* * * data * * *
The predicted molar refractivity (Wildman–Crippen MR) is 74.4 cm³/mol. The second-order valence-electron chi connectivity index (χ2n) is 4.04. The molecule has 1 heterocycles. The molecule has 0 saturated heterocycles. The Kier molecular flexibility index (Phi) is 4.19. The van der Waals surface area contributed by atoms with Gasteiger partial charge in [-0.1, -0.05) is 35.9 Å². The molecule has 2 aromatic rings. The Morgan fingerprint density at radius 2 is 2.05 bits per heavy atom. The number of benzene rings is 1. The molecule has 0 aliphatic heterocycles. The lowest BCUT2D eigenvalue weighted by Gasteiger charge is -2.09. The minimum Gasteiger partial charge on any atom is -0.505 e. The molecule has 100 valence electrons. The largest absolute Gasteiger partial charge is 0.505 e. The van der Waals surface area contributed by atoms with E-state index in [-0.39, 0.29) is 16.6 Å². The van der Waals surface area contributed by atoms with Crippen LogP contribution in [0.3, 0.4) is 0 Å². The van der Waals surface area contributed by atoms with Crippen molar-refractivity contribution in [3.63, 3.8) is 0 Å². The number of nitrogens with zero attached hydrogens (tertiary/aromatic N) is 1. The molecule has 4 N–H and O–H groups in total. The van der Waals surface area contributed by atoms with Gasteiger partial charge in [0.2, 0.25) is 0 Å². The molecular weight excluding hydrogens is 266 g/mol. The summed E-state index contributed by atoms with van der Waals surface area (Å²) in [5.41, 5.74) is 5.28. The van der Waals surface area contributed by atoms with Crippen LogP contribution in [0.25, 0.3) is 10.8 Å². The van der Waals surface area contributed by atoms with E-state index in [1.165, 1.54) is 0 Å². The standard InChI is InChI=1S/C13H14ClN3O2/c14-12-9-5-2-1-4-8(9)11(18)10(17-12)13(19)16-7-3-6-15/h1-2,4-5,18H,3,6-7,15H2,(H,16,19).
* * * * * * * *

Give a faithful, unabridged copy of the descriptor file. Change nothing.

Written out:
The predicted molar refractivity (Wildman–Crippen MR) is 74.4 cm³/mol. The second-order valence-electron chi connectivity index (χ2n) is 4.04. The molecule has 1 heterocycles. The molecule has 0 saturated heterocycles. The Kier molecular flexibility index (Phi) is 4.19. The van der Waals surface area contributed by atoms with Gasteiger partial charge in [-0.1, -0.05) is 35.9 Å². The molecule has 2 aromatic rings. The Morgan fingerprint density at radius 2 is 2.05 bits per heavy atom. The number of benzene rings is 1. The molecule has 0 aliphatic heterocycles. The lowest BCUT2D eigenvalue weighted by Gasteiger charge is -2.09. The minimum Gasteiger partial charge on any atom is -0.505 e. The molecule has 100 valence electrons. The largest absolute Gasteiger partial charge is 0.505 e. The van der Waals surface area contributed by atoms with E-state index in [-0.39, 0.29) is 16.6 Å². The van der Waals surface area contributed by atoms with Crippen LogP contribution in [0.3, 0.4) is 0 Å². The van der Waals surface area contributed by atoms with Crippen molar-refractivity contribution in [3.63, 3.8) is 0 Å². The number of nitrogens with zero attached hydrogens (tertiary/aromatic N) is 1. The molecule has 4 N–H and O–H groups in total. The van der Waals surface area contributed by atoms with Gasteiger partial charge in [0.2, 0.25) is 0 Å². The molecular weight excluding hydrogens is 266 g/mol. The summed E-state index contributed by atoms with van der Waals surface area (Å²) in [5.41, 5.74) is 5.28. The van der Waals surface area contributed by atoms with Crippen LogP contribution in [0.25, 0.3) is 10.8 Å². The van der Waals surface area contributed by atoms with E-state index in [1.165, 1.54) is 0 Å². The standard InChI is InChI=1S/C13H14ClN3O2/c14-12-9-5-2-1-4-8(9)11(18)10(17-12)13(19)16-7-3-6-15/h1-2,4-5,18H,3,6-7,15H2,(H,16,19).